Tips on buying lawn bowls

Article by Rachel Boardman

Whether you’re buying your first set of lawn bowls or your 50th the sheer variety of different bowls on offer can sometimes make the process feel a little like walking through a minefield. Then there’s the advice from your fellow bowlers who seem to have forgotten just how personal this choice is. The phrase what is right for one isn’t necessarily right for you has never been so pertinent.

So, what exactly do you need to consider before whipping out your wallet and buying that shiny new set of bowls that caught your eye?

Which bowls are best for your game?

All the decisions you make will ultimately come back to which bowls will help not hinder your game. For example, the position you play in teams is important to know as the needs of the lead bowler are different to those of the skip.

It’s also important to consider where you play too. The bowls will behave differently on indoor and outdoor greens and so will affect the weight and bias you choose.

Don’t forget your personal game too! Everyone bowls with a slightly different technique so finding a set of bowls that compliments your style is important. If you’re constantly having to fight with your bowls rhythm your opponent is always going to have an advantage over, you.

What size bowl should I choose?

Probably the most important thing to consider when choosing your new set of bowls is the size. Too large and you won’t be able to hold them properly – like when you were a kid and you couldn’t throw a football with just one hand because your hands weren’t yet big enough. Too small and your bowls will go flying around the green like oversized golf balls.

The bowls themselves come in a set of eight standard sizes from 00 to 6. In general, a god size for males is between 3 and 5 whereas females usually find that the smaller sizes between 00 and 2 are a better fit.

As you’ve probably guessed, the only way to find the right size for you is to try the different sized bowls out. Indicators of good-sized bowl include;

  • When you wrap both hands around the central part of the running surface so that your thumbs are touching, your middle fingers will be just touching or very close to.
  • Do a practice swing with the bowl in your hand. If you can maintain your grip easily and comfortably then it is a good size for you.
  • If you hold the bowl out in front of you for 30 seconds without dropping it then you should be good.

Which weight bowl should I use?

Ok so this one is a little easier as you only have two different weights to choose from, medium and heavy. However, the choice should be taken into consideration along with the size of the bowl. For example, a heavy size 2 bowl may actually be a better choice than a lighter size 3 bowl.

It is recommended that you should choose the heaviest and largest bowl you can handle comfortably. This is because smaller and lighter bowls can often require more effort to deliver and can be moved easily when knocked by another bowl.

Which bowl bias is right for me?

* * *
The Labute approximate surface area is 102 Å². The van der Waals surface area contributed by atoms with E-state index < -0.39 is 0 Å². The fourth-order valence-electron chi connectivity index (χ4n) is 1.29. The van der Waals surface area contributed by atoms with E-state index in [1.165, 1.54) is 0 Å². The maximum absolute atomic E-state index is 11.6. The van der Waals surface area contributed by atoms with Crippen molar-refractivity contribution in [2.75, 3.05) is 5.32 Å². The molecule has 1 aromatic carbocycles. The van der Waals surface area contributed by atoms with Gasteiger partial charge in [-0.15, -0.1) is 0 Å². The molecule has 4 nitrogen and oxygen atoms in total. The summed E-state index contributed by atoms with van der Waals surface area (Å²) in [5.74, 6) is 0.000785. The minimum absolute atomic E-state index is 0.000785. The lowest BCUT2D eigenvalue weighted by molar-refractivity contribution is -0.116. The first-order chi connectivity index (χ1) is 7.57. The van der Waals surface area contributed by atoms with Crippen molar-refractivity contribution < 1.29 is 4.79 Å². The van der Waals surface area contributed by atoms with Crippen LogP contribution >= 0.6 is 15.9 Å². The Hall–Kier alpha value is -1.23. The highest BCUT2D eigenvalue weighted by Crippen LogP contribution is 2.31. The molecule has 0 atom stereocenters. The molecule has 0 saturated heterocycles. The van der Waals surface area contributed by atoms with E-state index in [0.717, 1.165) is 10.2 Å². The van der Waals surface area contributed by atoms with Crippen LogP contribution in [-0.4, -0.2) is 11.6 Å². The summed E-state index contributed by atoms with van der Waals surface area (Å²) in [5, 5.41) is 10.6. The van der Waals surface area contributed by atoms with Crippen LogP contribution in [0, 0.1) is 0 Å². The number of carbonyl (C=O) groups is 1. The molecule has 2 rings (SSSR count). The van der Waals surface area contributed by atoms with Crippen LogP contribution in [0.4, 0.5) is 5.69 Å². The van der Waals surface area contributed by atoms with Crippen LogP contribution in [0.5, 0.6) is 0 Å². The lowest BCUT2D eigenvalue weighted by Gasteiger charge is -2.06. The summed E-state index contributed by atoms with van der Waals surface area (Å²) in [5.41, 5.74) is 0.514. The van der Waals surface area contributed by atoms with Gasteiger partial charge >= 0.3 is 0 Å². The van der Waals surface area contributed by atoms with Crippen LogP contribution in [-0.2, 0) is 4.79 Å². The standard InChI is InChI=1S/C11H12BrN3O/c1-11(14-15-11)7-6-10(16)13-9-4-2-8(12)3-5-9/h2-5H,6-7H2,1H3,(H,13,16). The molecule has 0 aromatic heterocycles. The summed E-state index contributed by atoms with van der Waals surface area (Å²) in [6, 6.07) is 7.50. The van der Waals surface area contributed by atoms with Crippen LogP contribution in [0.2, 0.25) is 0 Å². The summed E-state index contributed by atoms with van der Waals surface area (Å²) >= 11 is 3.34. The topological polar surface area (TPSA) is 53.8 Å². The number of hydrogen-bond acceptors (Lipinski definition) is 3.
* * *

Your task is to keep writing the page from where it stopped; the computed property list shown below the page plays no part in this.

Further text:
This is such a personal decision and will likely change over time. The two biggest factors to consider here are what position you play in teams and whether you play indoors or outdoors.

Indoor greens are often much faster than outdoor green and so a bowl that doesn’t swing so as much (known as a narrow bowl) would be a better option. Outdoor greens can be much slower, so a wider bowl is generally favoured.

In general, the lead in the team is better having a narrower bowl and the skip a wider bowl. This is because the skip has to navigate an often-busy field of play. If you are newer to the sport you are likely to be playing lead or at number 2 to help develop you game so choosing a narrow to medium bias would be a good place to start.

To help you out each brand of bowls has their own bias charts so you can easily pick the one that is right for you.

How much do lawn bowls cost?

A brand-new set of lawn bowls can set you back up to £350 however if looked after will last you a long time. You can, however, get hold of a set of second-hand bowls for between £30 – £120 which could be a good solution if you’re not sure the game is for you yet.

Recommendations

Taylor Legacy SL Slimline Progrip Black Heavy Lawn Bowls – Set of 4
The slimline nature of these bowls makes them a great choice for those with smaller hands. They feature a medium bias giving you more controlled swing towards the jack. Plus, they come with Progrip as standard.

Henselite Tiger Lawn/Indoor Bowls
The Widest bowl in the Tiger range, the ergo fit profile and series C grip maximises comfort and precision to eery delivery. Best suited to second’s, thirds and skips these bowls have a full bias making ideal for both indoor and outdoor greens. Used by 8 world indoor singles champions in the last year the Tiger has proved itself to be one of the best in the world.

Taylor Lazer Progrip Indoor/Lawn Bowls
These bowls have the narrowest running bias in the Taylor range and come as standard with the Taylor ProGrip making it easier to grip the bowl. The slim profile makes the bowls that much more comfortable and are available in sizes 00, 0, 1, 2, 3 and 4.